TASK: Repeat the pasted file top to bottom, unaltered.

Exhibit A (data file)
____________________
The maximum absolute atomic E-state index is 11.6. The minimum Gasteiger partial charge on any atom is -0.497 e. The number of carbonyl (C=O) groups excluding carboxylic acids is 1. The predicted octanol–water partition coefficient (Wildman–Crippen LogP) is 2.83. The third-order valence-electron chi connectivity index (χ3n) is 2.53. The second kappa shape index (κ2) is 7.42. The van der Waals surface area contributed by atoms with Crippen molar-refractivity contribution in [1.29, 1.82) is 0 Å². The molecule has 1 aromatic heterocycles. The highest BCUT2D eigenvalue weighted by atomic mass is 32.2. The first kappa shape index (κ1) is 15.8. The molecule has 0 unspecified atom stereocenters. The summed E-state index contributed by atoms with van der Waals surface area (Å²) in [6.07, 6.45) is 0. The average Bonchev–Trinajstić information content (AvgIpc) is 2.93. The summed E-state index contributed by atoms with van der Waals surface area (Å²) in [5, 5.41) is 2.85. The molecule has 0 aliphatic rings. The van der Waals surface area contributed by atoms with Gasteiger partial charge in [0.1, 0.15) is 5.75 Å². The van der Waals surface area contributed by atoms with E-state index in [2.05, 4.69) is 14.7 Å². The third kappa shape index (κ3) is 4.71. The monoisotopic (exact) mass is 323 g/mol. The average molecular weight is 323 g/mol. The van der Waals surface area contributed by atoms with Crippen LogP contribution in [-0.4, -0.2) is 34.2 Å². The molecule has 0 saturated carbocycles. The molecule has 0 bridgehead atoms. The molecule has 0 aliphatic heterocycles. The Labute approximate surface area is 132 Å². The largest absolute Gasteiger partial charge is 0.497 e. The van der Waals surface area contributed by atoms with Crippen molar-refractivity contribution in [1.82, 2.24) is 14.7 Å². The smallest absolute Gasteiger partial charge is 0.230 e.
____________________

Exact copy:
The maximum absolute atomic E-state index is 11.6. The minimum Gasteiger partial charge on any atom is -0.497 e. The number of carbonyl (C=O) groups excluding carboxylic acids is 1. The predicted octanol–water partition coefficient (Wildman–Crippen LogP) is 2.83. The third-order valence-electron chi connectivity index (χ3n) is 2.53. The second kappa shape index (κ2) is 7.42. The van der Waals surface area contributed by atoms with Crippen molar-refractivity contribution in [1.29, 1.82) is 0 Å². The molecule has 1 aromatic heterocycles. The highest BCUT2D eigenvalue weighted by atomic mass is 32.2. The first kappa shape index (κ1) is 15.8. The molecule has 0 unspecified atom stereocenters. The summed E-state index contributed by atoms with van der Waals surface area (Å²) in [6.07, 6.45) is 0. The average Bonchev–Trinajstić information content (AvgIpc) is 2.93. The summed E-state index contributed by atoms with van der Waals surface area (Å²) in [5, 5.41) is 2.85. The molecule has 0 aliphatic rings. The van der Waals surface area contributed by atoms with Gasteiger partial charge in [0.1, 0.15) is 5.75 Å². The van der Waals surface area contributed by atoms with E-state index in [2.05, 4.69) is 14.7 Å². The third kappa shape index (κ3) is 4.71. The monoisotopic (exact) mass is 323 g/mol. The average molecular weight is 323 g/mol. The van der Waals surface area contributed by atoms with Crippen LogP contribution in [-0.4, -0.2) is 34.2 Å². The molecule has 0 saturated carbocycles. The molecule has 0 bridgehead atoms. The molecule has 0 aliphatic heterocycles. The Labute approximate surface area is 132 Å². The largest absolute Gasteiger partial charge is 0.497 e. The van der Waals surface area contributed by atoms with Crippen molar-refractivity contribution in [1.82, 2.24) is 14.7 Å². The smallest absolute Gasteiger partial charge is 0.230 e.